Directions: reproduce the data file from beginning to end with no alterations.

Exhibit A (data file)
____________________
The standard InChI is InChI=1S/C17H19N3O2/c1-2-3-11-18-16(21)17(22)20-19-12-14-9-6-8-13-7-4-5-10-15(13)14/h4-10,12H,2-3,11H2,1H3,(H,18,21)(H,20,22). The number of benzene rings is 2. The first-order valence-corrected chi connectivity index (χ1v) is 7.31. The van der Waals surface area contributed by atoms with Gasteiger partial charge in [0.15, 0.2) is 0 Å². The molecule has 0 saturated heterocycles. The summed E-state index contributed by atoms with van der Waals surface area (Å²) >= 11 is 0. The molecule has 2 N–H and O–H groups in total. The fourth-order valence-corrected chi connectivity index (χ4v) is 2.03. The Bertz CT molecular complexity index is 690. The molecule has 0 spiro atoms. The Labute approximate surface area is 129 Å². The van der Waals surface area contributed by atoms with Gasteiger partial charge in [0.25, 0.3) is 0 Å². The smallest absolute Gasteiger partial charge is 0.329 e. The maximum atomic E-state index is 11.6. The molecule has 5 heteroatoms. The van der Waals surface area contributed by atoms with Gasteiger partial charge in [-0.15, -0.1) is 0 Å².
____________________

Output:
The standard InChI is InChI=1S/C17H19N3O2/c1-2-3-11-18-16(21)17(22)20-19-12-14-9-6-8-13-7-4-5-10-15(13)14/h4-10,12H,2-3,11H2,1H3,(H,18,21)(H,20,22). The number of benzene rings is 2. The first-order valence-corrected chi connectivity index (χ1v) is 7.31. The van der Waals surface area contributed by atoms with Gasteiger partial charge in [0.15, 0.2) is 0 Å². The molecule has 0 saturated heterocycles. The summed E-state index contributed by atoms with van der Waals surface area (Å²) >= 11 is 0. The molecule has 2 N–H and O–H groups in total. The fourth-order valence-corrected chi connectivity index (χ4v) is 2.03. The Bertz CT molecular complexity index is 690. The molecule has 0 spiro atoms. The Labute approximate surface area is 129 Å². The van der Waals surface area contributed by atoms with Gasteiger partial charge in [0.25, 0.3) is 0 Å². The smallest absolute Gasteiger partial charge is 0.329 e. The maximum atomic E-state index is 11.6. The molecule has 5 heteroatoms. The van der Waals surface area contributed by atoms with Gasteiger partial charge in [-0.15, -0.1) is 0 Å².